The overall energy benchmark ASHRAE 90.1-2010 is used by project teams to meet energy codes and voluntary green building programs. Generally, the Canadian and U.S. versions of LEED are harmonious. (There are some options to follow Canadian codes, but they are not required.) A great reference for guidance on building envelope thermal bridging (BETB) was published initially by BC Hydro and recently updated in BETA 1.1 in April 2016. Additional construction details were added and the new version focuses only on thermal performance data; sections related to cost benefit analysis and market transformation were removed in BETA 1.1.

However, some mid-rise multi-family projects at four or more storeys in height could be covered by the LEED for Homes Rating System: Multi-family Mid-rise. In LEED NC, healthcare projects must develop a moisture control plan per EQ Credit 3, Construction Indoor Air Quality Management Plan.

The continuous insulation requirements in energy codes are enhanced by thermal break design details. Often, much attention is paid to upgrading HVAC and lighting systems with increased R-values in the building envelope. Fluid-applied thermal coatings have the potential to create additional energy efficient upgrades to the exterior facing systems.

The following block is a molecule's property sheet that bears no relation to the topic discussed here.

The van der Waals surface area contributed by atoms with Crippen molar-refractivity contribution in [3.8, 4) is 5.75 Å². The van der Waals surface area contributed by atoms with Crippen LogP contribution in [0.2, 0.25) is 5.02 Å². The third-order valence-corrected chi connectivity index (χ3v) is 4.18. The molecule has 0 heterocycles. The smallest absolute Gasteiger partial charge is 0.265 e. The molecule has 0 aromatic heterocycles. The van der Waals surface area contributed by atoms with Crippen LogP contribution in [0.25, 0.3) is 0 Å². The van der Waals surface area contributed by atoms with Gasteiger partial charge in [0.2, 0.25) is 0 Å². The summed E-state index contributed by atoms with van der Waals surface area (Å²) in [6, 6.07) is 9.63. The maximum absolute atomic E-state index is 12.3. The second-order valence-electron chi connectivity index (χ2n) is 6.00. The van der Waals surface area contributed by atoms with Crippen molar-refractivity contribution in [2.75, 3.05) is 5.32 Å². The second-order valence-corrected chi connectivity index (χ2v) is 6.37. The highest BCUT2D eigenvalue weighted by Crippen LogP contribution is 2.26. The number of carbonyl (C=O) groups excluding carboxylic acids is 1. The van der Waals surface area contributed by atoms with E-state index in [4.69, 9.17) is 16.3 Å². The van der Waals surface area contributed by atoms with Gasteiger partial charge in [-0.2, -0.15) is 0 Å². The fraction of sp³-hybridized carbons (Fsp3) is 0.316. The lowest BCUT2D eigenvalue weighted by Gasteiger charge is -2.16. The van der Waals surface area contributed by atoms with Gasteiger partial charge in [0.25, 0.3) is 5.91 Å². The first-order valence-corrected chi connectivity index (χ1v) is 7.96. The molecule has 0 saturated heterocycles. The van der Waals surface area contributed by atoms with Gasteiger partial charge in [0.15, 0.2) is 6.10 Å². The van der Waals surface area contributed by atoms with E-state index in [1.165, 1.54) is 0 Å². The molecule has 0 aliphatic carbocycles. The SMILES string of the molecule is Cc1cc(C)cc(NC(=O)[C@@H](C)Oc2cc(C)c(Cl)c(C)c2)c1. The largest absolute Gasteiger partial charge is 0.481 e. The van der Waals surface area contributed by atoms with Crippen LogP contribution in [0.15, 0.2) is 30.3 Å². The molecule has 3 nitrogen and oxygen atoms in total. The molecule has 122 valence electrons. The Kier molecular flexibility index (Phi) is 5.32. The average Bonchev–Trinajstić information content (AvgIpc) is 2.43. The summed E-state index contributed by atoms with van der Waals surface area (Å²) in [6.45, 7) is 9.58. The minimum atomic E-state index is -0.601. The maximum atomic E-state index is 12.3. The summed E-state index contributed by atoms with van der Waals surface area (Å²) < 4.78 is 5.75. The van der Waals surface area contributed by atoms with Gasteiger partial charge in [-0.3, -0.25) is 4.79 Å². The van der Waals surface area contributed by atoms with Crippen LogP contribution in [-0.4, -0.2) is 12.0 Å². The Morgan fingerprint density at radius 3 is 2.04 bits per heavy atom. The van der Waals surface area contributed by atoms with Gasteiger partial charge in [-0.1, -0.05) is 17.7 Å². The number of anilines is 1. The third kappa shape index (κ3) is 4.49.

The latest version of ASHRAE 90.1 and the 2011 National Energy Code for Buildings (NECB) require increased energy performance design details. Building energy performance upgrades, therefore, must include more efficient HVAC, lighting, and insulation systems, but these are not always enough while maintaining the building owner’s desires for unique esthetics and flexible design requirements. ASHRAE 90.1-2010 calls for the additional step of continuous insulation (ci) throughout the entire building envelope. The NECB is based on U-values only, and there is no prescriptive insulation requirements. Once all these requirements have been met, thermal break coatings can further assist project teams with the potential for gaining additional energy performance to comply with the new energy codes.

In the past, it was difficult to comprehensively account for all thermal bridging in U-value calculations—in fact, it was also thought to be a relatively minor impact. Now, there is more of a mainstream awareness the effect is significant; further, there are better tools/data to comprehensively address it. Codes and standards are in the process of evolving to better estimate U-values by more holistically accounting for thermal bridging.

British Columbia, Ontario, Alberta, Manitoba, and Nova Scotia have adopted NECB, but the first two provinces have alternative compliance paths that include compliance paths to ASHRAE 90.1. However, in Ontario, there are supplement requirements outlined by SB-10, Energy Efficiency Supplement, that supersede the ASHRAE U-value requirements with much more stringent values. There is also so-called ‘stretch codes’ in the works that could mean bylaws requiring buildings to exceed both NECB and ASHRAE 90.1.